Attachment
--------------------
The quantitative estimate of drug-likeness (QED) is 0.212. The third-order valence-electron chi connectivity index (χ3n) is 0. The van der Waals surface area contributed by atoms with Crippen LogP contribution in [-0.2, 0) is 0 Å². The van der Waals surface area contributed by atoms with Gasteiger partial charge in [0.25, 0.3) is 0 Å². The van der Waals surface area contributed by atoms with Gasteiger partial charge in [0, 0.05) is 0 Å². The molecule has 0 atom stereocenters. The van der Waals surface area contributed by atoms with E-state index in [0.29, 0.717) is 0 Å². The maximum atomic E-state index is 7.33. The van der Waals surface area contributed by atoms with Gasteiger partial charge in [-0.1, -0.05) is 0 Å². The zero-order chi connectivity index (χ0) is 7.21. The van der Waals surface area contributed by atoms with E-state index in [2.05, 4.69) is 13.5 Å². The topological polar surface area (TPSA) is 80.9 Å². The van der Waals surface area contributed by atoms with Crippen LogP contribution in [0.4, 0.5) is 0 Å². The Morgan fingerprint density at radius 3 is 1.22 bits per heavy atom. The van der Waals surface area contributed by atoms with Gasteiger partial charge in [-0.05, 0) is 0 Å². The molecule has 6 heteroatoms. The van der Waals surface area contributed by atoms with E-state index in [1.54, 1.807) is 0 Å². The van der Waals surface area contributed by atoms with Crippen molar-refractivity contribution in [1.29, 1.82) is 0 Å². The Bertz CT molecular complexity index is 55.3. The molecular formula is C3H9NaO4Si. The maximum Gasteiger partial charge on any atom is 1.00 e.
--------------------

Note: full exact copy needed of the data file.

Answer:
The quantitative estimate of drug-likeness (QED) is 0.212. The third-order valence-electron chi connectivity index (χ3n) is 0. The van der Waals surface area contributed by atoms with Crippen LogP contribution in [-0.2, 0) is 0 Å². The van der Waals surface area contributed by atoms with Gasteiger partial charge in [0.25, 0.3) is 0 Å². The van der Waals surface area contributed by atoms with Gasteiger partial charge in [0, 0.05) is 0 Å². The molecule has 0 atom stereocenters. The van der Waals surface area contributed by atoms with E-state index in [0.29, 0.717) is 0 Å². The maximum atomic E-state index is 7.33. The van der Waals surface area contributed by atoms with Gasteiger partial charge in [-0.1, -0.05) is 0 Å². The zero-order chi connectivity index (χ0) is 7.21. The van der Waals surface area contributed by atoms with E-state index in [2.05, 4.69) is 13.5 Å². The topological polar surface area (TPSA) is 80.9 Å². The van der Waals surface area contributed by atoms with Crippen LogP contribution in [0.4, 0.5) is 0 Å². The Morgan fingerprint density at radius 3 is 1.22 bits per heavy atom. The van der Waals surface area contributed by atoms with Gasteiger partial charge in [-0.05, 0) is 0 Å². The molecule has 6 heteroatoms. The van der Waals surface area contributed by atoms with E-state index in [1.54, 1.807) is 0 Å². The van der Waals surface area contributed by atoms with Crippen molar-refractivity contribution in [1.29, 1.82) is 0 Å². The Bertz CT molecular complexity index is 55.3. The molecular formula is C3H9NaO4Si. The maximum Gasteiger partial charge on any atom is 1.00 e.